I, and perhaps most Americans, have been watching the collapse of the Afghan government to Taliban forces. It happened so swiftly after twenty years and billions of dollars of support from Western governments. I vividly remember the two commercial jets colliding into the New York City Twin Towers as I walked into the trading room on that awful September Tuesday morning. I was on jury duty and the judge dismissed the jurors due to ‘disturbing events.’ I glanced up at an overhead TV screen just as the second massive jet flew into the World Trade Center. One day’s horrific events cascaded into the events we see now in Afghanistan.
I also remember the images of NATO forces routing the Taliban with superior weapons and later watched the slow transition towards a new Afghan government after the brutal Taliban rule. NATO forces were constantly fighting the Taliban and other terrorist groups throughout the rugged, hostile Afghan terrain. The fighting and the loss of life never seemed to end. Last year, I listened to President Obama’s recorded autobiography and his questioning of the Afghan strategy. He kept asking, over eight years ago, “What is the purpose of US forces being in Afghanistan and when will we exit?” President Trump was also determined to remove US forces from Afghanistan. He decreased the number of troops and negotiated an exit agreement, yet he departed his Presidency while troops were still in the country.
My blogs are not political, and I am not going to second guess historical decisions. It is what it is, and I will leave this debate to others. My focus is on the Christian response to the human horror splashed across the media: children separated from their families, people standing in sewage to show officials their papers, others hanging from departing aircraft, soldiers giving water to civilians fainting in the blistering heat, and Kabul streets lined with armed Taliban soldiers stopping cars as the frantic flee to the airport. We are witnessing a modern day fall of Biblical Jerusalem, only this time it is civil war, and Western forces are leaving rather than occupation by the Roman army.
As I pondered these scenes, I asked a group of Christian men, “What should be the Christian response to this tragic event?” The men got quiet, and one asked for a response from a retired Air Force colonel who had served overseas. He discussed the issues and stated that he would have never put troops into Afghanistan. A retired minister recommended Reinhold Niebuhr’s (1892–1971) book, Moral Man and Immoral Society: A Study in Ethics and Politics. Niebuhr wrote this book in 1932 as he observed the rise of Nazism. There is incompatible conflict between individual morality and social life. Humans can be both individually moral and socially immoral. For example, German ministers preached the Gospel and supported Adolf Hitler.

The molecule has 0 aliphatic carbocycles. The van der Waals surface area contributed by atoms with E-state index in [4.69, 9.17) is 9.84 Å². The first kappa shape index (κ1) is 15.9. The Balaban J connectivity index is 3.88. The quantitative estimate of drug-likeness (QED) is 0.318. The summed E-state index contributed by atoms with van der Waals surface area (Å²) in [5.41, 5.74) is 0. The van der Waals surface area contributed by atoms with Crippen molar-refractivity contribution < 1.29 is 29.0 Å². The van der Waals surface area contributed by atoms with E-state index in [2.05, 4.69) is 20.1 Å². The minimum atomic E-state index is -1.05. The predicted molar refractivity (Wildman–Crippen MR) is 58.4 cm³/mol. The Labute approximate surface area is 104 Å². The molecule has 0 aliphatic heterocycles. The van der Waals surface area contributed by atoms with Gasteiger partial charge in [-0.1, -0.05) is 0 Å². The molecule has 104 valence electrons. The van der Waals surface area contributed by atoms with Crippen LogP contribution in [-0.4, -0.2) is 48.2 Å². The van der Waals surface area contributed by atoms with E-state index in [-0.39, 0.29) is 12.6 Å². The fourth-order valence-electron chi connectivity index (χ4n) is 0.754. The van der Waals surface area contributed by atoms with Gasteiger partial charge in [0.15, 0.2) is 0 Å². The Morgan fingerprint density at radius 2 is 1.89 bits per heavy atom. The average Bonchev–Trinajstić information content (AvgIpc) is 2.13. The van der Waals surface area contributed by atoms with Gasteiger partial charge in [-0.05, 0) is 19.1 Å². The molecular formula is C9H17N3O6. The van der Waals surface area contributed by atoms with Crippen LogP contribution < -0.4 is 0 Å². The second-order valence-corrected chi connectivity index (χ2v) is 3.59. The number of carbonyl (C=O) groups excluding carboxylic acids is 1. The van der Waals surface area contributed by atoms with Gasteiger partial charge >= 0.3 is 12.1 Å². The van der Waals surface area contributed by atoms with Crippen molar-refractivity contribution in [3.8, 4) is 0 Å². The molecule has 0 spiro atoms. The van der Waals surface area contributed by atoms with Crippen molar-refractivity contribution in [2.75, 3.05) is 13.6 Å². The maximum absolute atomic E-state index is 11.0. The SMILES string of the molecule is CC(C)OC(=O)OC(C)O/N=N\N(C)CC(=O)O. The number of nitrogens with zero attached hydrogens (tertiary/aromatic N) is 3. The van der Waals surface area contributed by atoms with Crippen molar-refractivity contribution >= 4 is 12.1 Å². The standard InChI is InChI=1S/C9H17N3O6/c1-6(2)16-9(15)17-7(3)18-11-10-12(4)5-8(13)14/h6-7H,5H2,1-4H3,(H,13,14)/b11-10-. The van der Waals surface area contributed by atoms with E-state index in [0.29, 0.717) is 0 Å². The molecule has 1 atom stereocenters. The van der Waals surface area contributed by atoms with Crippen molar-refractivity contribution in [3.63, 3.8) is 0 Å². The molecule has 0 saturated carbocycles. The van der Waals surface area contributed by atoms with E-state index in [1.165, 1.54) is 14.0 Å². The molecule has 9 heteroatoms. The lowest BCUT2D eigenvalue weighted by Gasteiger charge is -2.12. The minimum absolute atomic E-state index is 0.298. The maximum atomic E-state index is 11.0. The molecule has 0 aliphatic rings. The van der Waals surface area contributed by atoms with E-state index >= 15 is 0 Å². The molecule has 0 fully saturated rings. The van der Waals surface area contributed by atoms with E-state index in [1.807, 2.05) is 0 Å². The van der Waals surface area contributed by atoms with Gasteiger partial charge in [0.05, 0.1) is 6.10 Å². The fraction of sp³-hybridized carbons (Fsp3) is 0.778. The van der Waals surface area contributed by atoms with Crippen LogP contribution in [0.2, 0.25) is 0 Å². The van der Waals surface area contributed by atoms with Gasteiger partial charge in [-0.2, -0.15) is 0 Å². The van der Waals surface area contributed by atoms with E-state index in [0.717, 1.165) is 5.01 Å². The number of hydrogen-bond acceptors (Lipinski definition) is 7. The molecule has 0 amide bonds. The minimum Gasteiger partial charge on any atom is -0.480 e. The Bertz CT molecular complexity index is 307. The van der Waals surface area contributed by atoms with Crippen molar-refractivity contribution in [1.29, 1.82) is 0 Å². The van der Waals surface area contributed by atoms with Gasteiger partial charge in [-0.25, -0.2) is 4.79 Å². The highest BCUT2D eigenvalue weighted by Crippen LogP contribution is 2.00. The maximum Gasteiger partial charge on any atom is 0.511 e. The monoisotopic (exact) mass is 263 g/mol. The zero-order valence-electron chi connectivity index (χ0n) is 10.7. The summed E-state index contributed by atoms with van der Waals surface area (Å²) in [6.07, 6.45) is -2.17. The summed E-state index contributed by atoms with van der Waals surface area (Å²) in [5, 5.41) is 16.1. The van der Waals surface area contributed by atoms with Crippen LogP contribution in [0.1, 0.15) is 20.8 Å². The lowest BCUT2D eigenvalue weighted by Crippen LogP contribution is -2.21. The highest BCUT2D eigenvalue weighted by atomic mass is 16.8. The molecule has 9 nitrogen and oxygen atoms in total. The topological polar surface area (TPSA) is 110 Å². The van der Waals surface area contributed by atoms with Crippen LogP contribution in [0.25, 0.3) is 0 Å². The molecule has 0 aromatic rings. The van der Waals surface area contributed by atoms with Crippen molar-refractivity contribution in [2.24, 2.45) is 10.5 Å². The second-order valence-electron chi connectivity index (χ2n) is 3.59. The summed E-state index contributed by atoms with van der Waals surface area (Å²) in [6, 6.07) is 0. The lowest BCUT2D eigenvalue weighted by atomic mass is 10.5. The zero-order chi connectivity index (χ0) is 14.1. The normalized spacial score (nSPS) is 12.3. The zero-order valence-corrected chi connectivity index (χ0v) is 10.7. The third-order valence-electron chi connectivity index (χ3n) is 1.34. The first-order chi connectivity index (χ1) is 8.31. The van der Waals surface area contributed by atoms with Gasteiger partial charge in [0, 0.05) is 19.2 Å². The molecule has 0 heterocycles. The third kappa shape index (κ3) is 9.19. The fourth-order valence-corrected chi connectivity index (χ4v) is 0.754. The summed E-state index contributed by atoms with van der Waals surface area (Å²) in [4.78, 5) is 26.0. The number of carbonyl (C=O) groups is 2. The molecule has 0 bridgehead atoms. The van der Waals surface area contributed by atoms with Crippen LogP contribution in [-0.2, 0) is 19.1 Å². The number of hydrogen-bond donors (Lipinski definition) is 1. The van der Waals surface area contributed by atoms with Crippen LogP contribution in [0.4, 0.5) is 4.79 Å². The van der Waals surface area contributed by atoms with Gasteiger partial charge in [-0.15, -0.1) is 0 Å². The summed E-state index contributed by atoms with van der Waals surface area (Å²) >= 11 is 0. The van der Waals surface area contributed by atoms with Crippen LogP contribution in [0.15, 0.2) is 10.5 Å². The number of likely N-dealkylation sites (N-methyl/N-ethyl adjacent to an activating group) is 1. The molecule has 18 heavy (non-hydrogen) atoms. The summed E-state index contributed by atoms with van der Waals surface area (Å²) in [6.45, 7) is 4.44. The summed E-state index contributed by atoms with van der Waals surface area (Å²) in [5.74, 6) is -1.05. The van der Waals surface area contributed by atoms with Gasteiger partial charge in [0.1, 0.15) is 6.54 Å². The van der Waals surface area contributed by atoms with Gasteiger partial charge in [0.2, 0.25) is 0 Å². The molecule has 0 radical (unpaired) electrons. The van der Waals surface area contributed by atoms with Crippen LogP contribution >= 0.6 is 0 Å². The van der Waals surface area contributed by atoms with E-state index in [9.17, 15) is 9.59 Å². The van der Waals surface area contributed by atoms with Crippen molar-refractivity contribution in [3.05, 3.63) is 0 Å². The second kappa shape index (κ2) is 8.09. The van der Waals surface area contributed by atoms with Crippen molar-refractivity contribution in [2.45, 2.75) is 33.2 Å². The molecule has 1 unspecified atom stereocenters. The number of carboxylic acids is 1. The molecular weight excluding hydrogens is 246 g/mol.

I watched a PBS interview with an Army Chaplain who was asked about her role during the Afghan airlift operations. She responded that she got only three hours of sleep because the soldiers were continually lining up to speak to her about what they witnessed. The men and woman soldiers performing this heroic humanitarian operation are also fathers, mothers, sons, and daughters. Witnessing thousands of fearful families try to flee their desperate conditions is mentally taxing. These brave soldiers were asking the same question I pondered.
I walked away from my discussions without any definitive answers. I know the Holy Spirit is present in Afghanistan, sustaining and illuminating. Jesus endured the worst of humanity, even death, yet rose to eternal life. God is transforming and redeeming throughout history. These truths I faithfully believe. The Western soldiers in Afghanistan reach out to God as do the Afghan Islamic, although each views God differently. Both faiths live in a fallen world.
For now, I can only pray for peace, the peace that only Christ can deliver. “Do not worry about anything, but in everything by prayer and supplication with thanksgiving let your requests be made known to God. And the peace of God, which surpasses all understanding, will guard your hearts and your minds in Christ Jesus.” (Philippians 4:6–7) My reasoning demands an actionable solution. But sometimes, it cannot be found. In these situations, I turn to prayer and ask for peace.